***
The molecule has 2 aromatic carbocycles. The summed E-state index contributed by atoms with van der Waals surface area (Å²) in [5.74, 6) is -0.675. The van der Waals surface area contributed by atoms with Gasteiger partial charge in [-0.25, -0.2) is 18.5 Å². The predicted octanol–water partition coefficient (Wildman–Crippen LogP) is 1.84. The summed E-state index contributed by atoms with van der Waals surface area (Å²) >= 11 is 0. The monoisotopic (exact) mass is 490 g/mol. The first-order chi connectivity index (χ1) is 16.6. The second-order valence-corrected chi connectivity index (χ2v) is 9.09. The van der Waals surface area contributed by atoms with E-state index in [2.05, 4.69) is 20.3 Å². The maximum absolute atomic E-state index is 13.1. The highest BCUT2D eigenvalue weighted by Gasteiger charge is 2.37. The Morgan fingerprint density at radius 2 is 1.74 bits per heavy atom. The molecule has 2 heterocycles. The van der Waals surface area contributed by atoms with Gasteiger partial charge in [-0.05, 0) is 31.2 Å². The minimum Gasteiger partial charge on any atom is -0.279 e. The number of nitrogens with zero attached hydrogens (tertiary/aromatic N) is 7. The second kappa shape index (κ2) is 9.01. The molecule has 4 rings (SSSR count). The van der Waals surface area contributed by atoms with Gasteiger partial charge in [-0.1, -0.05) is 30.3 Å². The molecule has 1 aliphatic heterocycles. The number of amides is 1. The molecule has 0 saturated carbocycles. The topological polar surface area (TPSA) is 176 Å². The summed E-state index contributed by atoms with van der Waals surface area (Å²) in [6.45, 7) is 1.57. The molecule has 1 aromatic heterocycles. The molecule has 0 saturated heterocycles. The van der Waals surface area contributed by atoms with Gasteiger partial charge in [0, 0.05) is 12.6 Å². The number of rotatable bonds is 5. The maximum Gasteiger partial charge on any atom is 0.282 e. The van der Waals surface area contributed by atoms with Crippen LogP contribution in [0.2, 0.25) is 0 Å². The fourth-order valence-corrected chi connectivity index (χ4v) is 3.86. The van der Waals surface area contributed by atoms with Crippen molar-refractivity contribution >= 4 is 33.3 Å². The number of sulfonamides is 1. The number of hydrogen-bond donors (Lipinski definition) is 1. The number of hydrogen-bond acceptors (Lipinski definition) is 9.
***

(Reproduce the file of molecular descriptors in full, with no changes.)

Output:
The molecule has 2 aromatic carbocycles. The summed E-state index contributed by atoms with van der Waals surface area (Å²) in [5.74, 6) is -0.675. The van der Waals surface area contributed by atoms with Gasteiger partial charge in [-0.25, -0.2) is 18.5 Å². The predicted octanol–water partition coefficient (Wildman–Crippen LogP) is 1.84. The summed E-state index contributed by atoms with van der Waals surface area (Å²) >= 11 is 0. The monoisotopic (exact) mass is 490 g/mol. The first-order chi connectivity index (χ1) is 16.6. The second-order valence-corrected chi connectivity index (χ2v) is 9.09. The van der Waals surface area contributed by atoms with E-state index in [2.05, 4.69) is 20.3 Å². The maximum absolute atomic E-state index is 13.1. The highest BCUT2D eigenvalue weighted by Gasteiger charge is 2.37. The Morgan fingerprint density at radius 2 is 1.74 bits per heavy atom. The molecule has 2 heterocycles. The van der Waals surface area contributed by atoms with Gasteiger partial charge in [-0.05, 0) is 31.2 Å². The minimum Gasteiger partial charge on any atom is -0.279 e. The number of nitrogens with zero attached hydrogens (tertiary/aromatic N) is 7. The second kappa shape index (κ2) is 9.01. The molecule has 4 rings (SSSR count). The van der Waals surface area contributed by atoms with Gasteiger partial charge in [-0.1, -0.05) is 30.3 Å². The molecule has 1 aliphatic heterocycles. The number of amides is 1. The molecule has 0 saturated carbocycles. The topological polar surface area (TPSA) is 176 Å². The summed E-state index contributed by atoms with van der Waals surface area (Å²) in [6.45, 7) is 1.57. The molecule has 1 aromatic heterocycles. The molecule has 0 saturated heterocycles. The van der Waals surface area contributed by atoms with Gasteiger partial charge in [0, 0.05) is 12.6 Å². The number of rotatable bonds is 5. The maximum Gasteiger partial charge on any atom is 0.282 e. The van der Waals surface area contributed by atoms with Crippen LogP contribution in [0.2, 0.25) is 0 Å². The fourth-order valence-corrected chi connectivity index (χ4v) is 3.86. The van der Waals surface area contributed by atoms with Crippen molar-refractivity contribution >= 4 is 33.3 Å². The number of sulfonamides is 1. The number of hydrogen-bond donors (Lipinski definition) is 1. The number of hydrogen-bond acceptors (Lipinski definition) is 9.